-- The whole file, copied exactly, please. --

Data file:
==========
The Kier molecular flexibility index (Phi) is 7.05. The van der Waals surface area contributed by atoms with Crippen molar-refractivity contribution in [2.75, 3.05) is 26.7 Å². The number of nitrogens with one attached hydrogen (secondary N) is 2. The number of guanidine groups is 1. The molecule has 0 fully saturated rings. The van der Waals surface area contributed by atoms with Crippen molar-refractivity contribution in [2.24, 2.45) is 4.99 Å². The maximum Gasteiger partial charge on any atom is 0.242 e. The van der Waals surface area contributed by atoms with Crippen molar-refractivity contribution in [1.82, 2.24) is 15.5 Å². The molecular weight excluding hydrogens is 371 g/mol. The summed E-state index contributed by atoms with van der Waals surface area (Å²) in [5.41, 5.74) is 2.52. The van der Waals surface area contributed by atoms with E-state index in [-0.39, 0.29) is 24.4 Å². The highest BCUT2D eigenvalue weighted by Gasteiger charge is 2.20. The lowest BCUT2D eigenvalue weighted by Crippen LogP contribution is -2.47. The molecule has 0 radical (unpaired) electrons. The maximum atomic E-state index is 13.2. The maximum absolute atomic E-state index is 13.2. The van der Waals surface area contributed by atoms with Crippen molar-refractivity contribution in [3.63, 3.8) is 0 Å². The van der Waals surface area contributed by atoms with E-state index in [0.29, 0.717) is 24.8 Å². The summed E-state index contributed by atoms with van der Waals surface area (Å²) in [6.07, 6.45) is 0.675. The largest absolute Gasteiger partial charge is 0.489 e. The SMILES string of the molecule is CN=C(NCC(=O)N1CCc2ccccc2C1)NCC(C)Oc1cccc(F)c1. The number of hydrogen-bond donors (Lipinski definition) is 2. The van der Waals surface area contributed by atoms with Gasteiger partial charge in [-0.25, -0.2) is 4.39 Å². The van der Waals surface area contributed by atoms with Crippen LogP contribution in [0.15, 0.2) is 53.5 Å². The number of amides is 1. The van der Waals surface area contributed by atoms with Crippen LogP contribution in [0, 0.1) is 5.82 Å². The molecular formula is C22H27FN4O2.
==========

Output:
The Kier molecular flexibility index (Phi) is 7.05. The van der Waals surface area contributed by atoms with Crippen molar-refractivity contribution in [2.75, 3.05) is 26.7 Å². The number of nitrogens with one attached hydrogen (secondary N) is 2. The number of guanidine groups is 1. The molecule has 0 fully saturated rings. The van der Waals surface area contributed by atoms with Crippen molar-refractivity contribution in [2.24, 2.45) is 4.99 Å². The maximum Gasteiger partial charge on any atom is 0.242 e. The van der Waals surface area contributed by atoms with Crippen molar-refractivity contribution in [1.82, 2.24) is 15.5 Å². The molecular weight excluding hydrogens is 371 g/mol. The summed E-state index contributed by atoms with van der Waals surface area (Å²) in [5.41, 5.74) is 2.52. The van der Waals surface area contributed by atoms with E-state index in [-0.39, 0.29) is 24.4 Å². The highest BCUT2D eigenvalue weighted by Gasteiger charge is 2.20. The lowest BCUT2D eigenvalue weighted by Crippen LogP contribution is -2.47. The molecule has 0 radical (unpaired) electrons. The maximum atomic E-state index is 13.2. The maximum absolute atomic E-state index is 13.2. The van der Waals surface area contributed by atoms with Crippen molar-refractivity contribution in [3.63, 3.8) is 0 Å². The van der Waals surface area contributed by atoms with E-state index in [0.29, 0.717) is 24.8 Å². The summed E-state index contributed by atoms with van der Waals surface area (Å²) in [6.07, 6.45) is 0.675. The largest absolute Gasteiger partial charge is 0.489 e. The SMILES string of the molecule is CN=C(NCC(=O)N1CCc2ccccc2C1)NCC(C)Oc1cccc(F)c1. The number of hydrogen-bond donors (Lipinski definition) is 2. The van der Waals surface area contributed by atoms with Gasteiger partial charge in [-0.25, -0.2) is 4.39 Å². The van der Waals surface area contributed by atoms with Crippen LogP contribution in [0.15, 0.2) is 53.5 Å². The number of amides is 1. The van der Waals surface area contributed by atoms with Crippen LogP contribution in [0, 0.1) is 5.82 Å². The molecular formula is C22H27FN4O2.